On Wednesday, Josh Cavallo was briefly the biggest player in world football.
With a message posted across his and his Australian A-League Men club’s social media channels, the 21-year-old Adelaide United utility altered the landscape of football around the globe with one simple sentence: “I am proud to publicly announce that I am gay.”
For six years, the young Australian football player had grappled with his identity and a sense of shame, fearing that he “would never be able to do what I love and be gay” and left feeling “numb.”
But now he was sharing his truth.
— Josh Cavallo (@JoshuaCavallo) October 27, 2021
A day after that announcement, the relief and happiness he felt, the weight of the anchor that had been lifted from his spirit, was clearly apparent.
“I can’t wipe the smile off my face,” Cavallo told ESPN.
“It’s been a long time coming, I haven’t felt this for more than six years in my life.
“It’s taken me to a new level. When I told Ross [Aloisi, United’s assistant coach] and Carl [Veart, United’s head coach] five weeks ago, they welcomed me and said: ‘Josh, you’re still the exact same person, we still love you for who you are. You’re a talented kid and we want what’s best for you.’
“And that really touched my heart. It was very heartwarming going forward. I was very confident when I told the team, and they welcomed me with their arms open. They said the exact same thing and ‘we’re proud of you and we’re glad that you’re comfortable in your own skin.’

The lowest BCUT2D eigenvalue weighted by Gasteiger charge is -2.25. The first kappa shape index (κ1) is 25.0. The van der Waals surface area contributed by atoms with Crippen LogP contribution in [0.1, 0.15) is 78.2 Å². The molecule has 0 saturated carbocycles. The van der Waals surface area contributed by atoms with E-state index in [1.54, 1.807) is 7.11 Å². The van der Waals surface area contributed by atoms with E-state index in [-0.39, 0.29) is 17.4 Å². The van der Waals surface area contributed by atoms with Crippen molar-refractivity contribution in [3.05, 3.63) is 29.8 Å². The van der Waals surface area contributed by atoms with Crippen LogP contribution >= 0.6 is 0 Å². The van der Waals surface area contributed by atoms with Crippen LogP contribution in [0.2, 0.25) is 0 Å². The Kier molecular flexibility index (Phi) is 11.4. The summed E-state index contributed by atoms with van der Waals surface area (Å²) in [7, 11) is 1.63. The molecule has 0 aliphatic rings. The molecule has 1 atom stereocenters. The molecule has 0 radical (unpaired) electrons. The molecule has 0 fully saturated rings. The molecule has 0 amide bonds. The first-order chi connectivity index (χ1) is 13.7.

“It was a very symbolic moment for me and I’m definitely going to remember it for the rest of my life.”
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In coming out, Cavallo became the only current top-flight male professional footballer in the world to openly share his truth. Statistically, of course, it’s impossible that he’s alone; but in one remarkable act of honesty, the youngster from Melbourne’s southeast changed the narrative.
He and United’s media team had expected there to be a reaction, but they have been taken aback by the massive global extent of the support that followed the announcement. Across football, clubs such as Barcelona, AC Milan and Manchester United all sent messages of support, pride, and thanks across their official social media channels, as did luminaries such as Robin van Persie, Zlatan Ibrahimovic and Gary Lineker. Even global governing body FIFA chimed in.
At the time of the posts, Cavallo had around 10,000 followers on Instagram. Now, it’s well over 100,000 — and rising. Indeed, if you know Cavallo and have messaged him, he wants you to know that he’s not ignoring you — he’s just having a bit of trouble keeping track of everything right now.
“[The level of coverage] is a shock, but I wanted to make a statement with me coming out,” Cavallo told ESPN.
“I wanted to show that being gay in the normal world is normal, so why isn’t it allowed in football? Or why is it seen differently and perceived differently?